Speaking as a pet parent, I can understand why other pet parents may find dental cleanings without anesthesia appealing. No pet parent wants to willingly have to put their furbaby under anesthesia. Speaking as a veterinarian, I can tell you that today’s technology and anesthesia protocols make anesthetic procedures very safe. The small risk of using anesthesia in no way outweighs the benefits to your dog or cat from a proper dental cleaning under anesthesia.
While it may seem like dental cleanings without anesthesia are risk free, that is most definitely not the case. The American Veterinary Dental College does not recommend anesthesia-free dental cleanings and California has made them illegal. This is for good reason. Anesthesia-free dental cleanings are superficial and do not get to the root of why your dog or cat needs a dental cleaning in the first place — periodontal disease.
Periodontal disease is painful and often does not have any visible signs until there is so much damage beneath the gum-line that the pet often has bone loss and loses teeth. Anesthesia-free dental procedures have no way of cleaning beneath the gum-line to prevent periodontal disease, nor are they able to look beneath the gum-line to identify problems before they become painful and expensive to treat.
Painful conditions can’t be identified during an anesthesia free pet dental procedure. It is impossible to do x-rays and adequately examine all surfaces of your pet’s mouth while awake. X-rays and a veterinary oral health exam are crucial in detecting problems early while they are relatively easy and much less expensive to treat.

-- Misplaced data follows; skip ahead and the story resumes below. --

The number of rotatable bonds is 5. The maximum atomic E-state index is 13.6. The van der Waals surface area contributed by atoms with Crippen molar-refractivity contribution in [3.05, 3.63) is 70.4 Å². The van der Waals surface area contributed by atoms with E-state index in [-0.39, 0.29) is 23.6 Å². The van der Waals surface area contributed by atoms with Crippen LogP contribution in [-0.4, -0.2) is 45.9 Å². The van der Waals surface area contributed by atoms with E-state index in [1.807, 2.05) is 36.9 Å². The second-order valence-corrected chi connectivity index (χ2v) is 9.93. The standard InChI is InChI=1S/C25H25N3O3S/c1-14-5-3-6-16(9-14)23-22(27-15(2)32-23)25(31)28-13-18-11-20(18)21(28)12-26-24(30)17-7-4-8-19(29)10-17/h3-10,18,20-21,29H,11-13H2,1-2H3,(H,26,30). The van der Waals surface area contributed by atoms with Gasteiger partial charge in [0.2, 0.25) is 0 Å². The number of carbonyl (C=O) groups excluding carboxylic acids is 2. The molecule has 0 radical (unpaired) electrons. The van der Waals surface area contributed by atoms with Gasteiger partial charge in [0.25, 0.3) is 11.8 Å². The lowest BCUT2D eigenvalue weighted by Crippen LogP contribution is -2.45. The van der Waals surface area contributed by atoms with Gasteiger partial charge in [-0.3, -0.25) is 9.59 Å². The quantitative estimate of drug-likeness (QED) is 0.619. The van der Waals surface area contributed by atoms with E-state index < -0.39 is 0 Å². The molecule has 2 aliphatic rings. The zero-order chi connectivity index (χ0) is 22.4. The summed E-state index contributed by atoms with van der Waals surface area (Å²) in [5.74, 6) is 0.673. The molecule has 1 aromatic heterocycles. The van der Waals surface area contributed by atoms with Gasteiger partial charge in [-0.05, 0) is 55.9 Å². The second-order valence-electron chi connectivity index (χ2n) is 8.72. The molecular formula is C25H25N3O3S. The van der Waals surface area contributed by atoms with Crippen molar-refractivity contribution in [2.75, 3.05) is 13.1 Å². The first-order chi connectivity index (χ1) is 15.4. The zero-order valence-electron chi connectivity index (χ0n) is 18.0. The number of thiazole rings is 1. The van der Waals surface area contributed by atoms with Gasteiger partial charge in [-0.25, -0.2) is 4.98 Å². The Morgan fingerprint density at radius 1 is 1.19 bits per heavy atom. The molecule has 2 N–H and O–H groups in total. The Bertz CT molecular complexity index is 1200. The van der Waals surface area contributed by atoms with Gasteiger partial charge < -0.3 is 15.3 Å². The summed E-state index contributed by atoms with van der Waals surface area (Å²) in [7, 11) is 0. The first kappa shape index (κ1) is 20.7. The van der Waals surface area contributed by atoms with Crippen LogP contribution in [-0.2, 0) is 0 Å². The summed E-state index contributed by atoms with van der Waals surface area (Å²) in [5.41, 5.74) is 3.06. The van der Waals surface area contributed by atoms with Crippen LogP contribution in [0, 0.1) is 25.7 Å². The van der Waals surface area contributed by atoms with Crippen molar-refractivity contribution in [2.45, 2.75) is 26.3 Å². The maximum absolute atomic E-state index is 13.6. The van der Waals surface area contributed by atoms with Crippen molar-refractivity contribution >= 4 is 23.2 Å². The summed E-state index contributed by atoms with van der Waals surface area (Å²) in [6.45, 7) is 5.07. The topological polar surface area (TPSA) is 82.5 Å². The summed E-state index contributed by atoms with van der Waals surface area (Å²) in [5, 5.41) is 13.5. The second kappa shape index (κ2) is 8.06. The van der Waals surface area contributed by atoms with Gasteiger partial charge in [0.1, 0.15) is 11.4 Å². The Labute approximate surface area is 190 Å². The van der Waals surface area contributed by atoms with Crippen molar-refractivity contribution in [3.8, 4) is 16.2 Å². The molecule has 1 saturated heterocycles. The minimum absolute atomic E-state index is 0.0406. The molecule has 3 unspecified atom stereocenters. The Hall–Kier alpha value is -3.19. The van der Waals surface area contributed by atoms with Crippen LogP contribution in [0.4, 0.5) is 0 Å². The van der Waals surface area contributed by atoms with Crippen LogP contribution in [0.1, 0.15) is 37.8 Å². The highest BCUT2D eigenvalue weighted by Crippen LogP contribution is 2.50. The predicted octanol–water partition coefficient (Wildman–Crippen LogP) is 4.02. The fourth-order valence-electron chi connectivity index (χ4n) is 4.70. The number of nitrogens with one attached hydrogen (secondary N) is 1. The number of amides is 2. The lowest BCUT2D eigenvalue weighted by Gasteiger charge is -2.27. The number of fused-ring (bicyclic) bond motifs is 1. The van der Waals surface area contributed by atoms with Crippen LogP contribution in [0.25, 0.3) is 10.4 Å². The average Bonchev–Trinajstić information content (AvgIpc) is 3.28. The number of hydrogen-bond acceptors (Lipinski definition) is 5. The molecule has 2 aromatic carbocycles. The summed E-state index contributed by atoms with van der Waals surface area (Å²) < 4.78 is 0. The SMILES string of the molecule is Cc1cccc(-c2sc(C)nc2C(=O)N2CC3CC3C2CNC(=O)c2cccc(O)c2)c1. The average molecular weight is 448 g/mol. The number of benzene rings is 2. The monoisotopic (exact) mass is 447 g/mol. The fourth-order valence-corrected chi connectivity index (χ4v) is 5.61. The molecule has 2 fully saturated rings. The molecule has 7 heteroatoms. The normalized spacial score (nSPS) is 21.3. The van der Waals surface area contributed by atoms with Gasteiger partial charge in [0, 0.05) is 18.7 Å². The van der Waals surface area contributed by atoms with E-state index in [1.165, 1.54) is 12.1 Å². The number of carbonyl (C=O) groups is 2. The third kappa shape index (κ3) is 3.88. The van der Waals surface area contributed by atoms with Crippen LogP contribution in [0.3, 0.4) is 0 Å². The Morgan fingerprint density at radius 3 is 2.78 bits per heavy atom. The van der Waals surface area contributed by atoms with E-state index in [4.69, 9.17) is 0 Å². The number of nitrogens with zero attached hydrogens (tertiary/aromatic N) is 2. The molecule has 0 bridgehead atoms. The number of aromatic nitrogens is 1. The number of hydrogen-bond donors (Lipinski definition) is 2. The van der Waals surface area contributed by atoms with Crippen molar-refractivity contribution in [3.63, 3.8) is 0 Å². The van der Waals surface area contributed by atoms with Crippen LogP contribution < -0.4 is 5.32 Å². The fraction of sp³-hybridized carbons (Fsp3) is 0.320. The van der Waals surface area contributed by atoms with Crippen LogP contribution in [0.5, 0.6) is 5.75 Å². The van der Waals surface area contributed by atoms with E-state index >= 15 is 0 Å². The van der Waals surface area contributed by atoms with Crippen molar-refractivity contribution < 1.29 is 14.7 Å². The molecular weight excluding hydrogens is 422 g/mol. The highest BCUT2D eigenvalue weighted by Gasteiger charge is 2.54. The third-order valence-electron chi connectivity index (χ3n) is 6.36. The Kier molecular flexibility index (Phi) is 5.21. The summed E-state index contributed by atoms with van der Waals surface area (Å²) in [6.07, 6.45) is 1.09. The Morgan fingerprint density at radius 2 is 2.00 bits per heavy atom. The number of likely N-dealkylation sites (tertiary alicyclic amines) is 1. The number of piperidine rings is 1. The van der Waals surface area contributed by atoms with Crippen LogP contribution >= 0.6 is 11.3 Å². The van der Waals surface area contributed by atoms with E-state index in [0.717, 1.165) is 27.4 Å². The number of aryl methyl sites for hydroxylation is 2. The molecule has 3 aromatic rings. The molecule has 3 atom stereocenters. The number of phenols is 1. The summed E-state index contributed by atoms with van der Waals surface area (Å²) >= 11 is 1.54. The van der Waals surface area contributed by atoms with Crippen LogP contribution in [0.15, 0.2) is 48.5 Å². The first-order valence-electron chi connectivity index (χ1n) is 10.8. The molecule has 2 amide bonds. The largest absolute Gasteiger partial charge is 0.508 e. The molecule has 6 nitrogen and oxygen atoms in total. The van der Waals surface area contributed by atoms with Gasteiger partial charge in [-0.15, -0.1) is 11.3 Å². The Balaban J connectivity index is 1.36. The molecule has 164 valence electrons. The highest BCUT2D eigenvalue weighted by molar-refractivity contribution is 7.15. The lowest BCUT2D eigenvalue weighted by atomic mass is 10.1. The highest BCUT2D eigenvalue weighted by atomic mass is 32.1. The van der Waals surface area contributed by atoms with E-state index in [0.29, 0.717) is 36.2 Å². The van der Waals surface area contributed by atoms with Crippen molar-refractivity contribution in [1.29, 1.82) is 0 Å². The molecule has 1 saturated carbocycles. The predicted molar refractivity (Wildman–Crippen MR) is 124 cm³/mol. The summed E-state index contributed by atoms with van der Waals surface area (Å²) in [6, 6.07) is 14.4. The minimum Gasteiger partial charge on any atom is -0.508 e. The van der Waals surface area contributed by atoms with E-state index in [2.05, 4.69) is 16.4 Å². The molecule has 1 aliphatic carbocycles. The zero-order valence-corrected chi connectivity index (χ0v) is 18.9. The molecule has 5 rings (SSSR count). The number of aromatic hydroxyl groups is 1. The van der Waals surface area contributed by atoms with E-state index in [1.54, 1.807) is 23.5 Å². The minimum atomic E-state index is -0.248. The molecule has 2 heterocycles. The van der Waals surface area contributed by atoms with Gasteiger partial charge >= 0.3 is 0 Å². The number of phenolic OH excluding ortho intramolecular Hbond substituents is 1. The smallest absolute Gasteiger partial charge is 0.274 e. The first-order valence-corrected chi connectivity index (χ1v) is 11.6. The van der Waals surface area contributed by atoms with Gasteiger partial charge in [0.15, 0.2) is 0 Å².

Let’s take a look at one of our recent patients who came in for a dental cleaning. Here is a photo showing you her teeth above the gum line after the teeth were cleaned…notice how clean they are, as all plaque and tartar have been removed.
Upon close examination, one would say we are all finished and this pet is good to go home. Let’s take a closer look by taking digital dental x-rays that will show us what is happening below the gum line (what we can’t see with our naked eye). Upon taking x-rays, we discovered that a tooth was fractured, which you can see below. It is the far left tooth and the fracture is that big black hole, where the root should be. The tooth was successfully removed. Without dental x-rays we would never have known this tooth was fractured and our patient suffering in pain.
Anesthesia-free dentals may be less expensive and appear to clean your pet’s teeth, but do not be fooled into a false sense of security. Without x-rays, a thorough oral health exam, and cleaning underneath the gum line, your pet will still suffer from periodontal disease or other tooth related conditions.